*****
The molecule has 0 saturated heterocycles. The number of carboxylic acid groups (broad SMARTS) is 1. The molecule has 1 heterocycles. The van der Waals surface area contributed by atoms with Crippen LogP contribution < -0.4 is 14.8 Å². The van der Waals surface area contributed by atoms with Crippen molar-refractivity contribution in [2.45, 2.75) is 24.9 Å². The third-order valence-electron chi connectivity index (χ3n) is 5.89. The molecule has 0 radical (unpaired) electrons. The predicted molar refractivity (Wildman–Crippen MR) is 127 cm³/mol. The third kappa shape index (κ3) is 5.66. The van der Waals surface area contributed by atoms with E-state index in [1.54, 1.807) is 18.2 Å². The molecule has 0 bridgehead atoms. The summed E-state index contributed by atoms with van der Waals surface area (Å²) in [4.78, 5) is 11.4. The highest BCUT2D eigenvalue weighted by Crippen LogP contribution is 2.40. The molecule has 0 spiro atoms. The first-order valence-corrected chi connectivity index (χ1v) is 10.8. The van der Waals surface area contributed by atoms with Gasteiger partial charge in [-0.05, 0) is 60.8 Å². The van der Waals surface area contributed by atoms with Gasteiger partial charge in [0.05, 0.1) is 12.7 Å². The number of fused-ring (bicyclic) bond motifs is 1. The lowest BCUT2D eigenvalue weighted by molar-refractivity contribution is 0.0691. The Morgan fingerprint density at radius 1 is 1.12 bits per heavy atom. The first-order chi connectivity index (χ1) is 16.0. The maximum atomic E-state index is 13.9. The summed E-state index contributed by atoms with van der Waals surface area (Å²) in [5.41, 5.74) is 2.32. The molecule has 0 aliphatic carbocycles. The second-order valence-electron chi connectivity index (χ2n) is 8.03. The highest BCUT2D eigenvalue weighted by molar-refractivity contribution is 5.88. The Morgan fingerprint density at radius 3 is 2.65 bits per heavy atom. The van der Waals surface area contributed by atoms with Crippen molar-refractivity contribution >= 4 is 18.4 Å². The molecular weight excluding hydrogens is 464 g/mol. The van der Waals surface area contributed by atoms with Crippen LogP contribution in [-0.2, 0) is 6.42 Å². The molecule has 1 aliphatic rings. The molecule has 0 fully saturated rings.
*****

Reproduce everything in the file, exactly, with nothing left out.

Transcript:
The molecule has 0 saturated heterocycles. The number of carboxylic acid groups (broad SMARTS) is 1. The molecule has 1 heterocycles. The van der Waals surface area contributed by atoms with Crippen LogP contribution < -0.4 is 14.8 Å². The van der Waals surface area contributed by atoms with Crippen molar-refractivity contribution in [2.45, 2.75) is 24.9 Å². The third-order valence-electron chi connectivity index (χ3n) is 5.89. The molecule has 0 radical (unpaired) electrons. The predicted molar refractivity (Wildman–Crippen MR) is 127 cm³/mol. The third kappa shape index (κ3) is 5.66. The van der Waals surface area contributed by atoms with E-state index in [1.54, 1.807) is 18.2 Å². The molecule has 0 bridgehead atoms. The summed E-state index contributed by atoms with van der Waals surface area (Å²) in [4.78, 5) is 11.4. The highest BCUT2D eigenvalue weighted by Crippen LogP contribution is 2.40. The molecule has 0 spiro atoms. The first-order valence-corrected chi connectivity index (χ1v) is 10.8. The van der Waals surface area contributed by atoms with Gasteiger partial charge in [-0.05, 0) is 60.8 Å². The van der Waals surface area contributed by atoms with Gasteiger partial charge in [0.05, 0.1) is 12.7 Å². The number of fused-ring (bicyclic) bond motifs is 1. The lowest BCUT2D eigenvalue weighted by molar-refractivity contribution is 0.0691. The Morgan fingerprint density at radius 1 is 1.12 bits per heavy atom. The first-order chi connectivity index (χ1) is 16.0. The maximum atomic E-state index is 13.9. The summed E-state index contributed by atoms with van der Waals surface area (Å²) in [5.41, 5.74) is 2.32. The molecule has 0 aliphatic carbocycles. The second-order valence-electron chi connectivity index (χ2n) is 8.03. The highest BCUT2D eigenvalue weighted by molar-refractivity contribution is 5.88. The Morgan fingerprint density at radius 3 is 2.65 bits per heavy atom. The van der Waals surface area contributed by atoms with Crippen molar-refractivity contribution >= 4 is 18.4 Å². The molecular weight excluding hydrogens is 464 g/mol. The van der Waals surface area contributed by atoms with Crippen LogP contribution in [-0.2, 0) is 6.42 Å². The molecule has 1 aliphatic rings. The molecule has 0 fully saturated rings.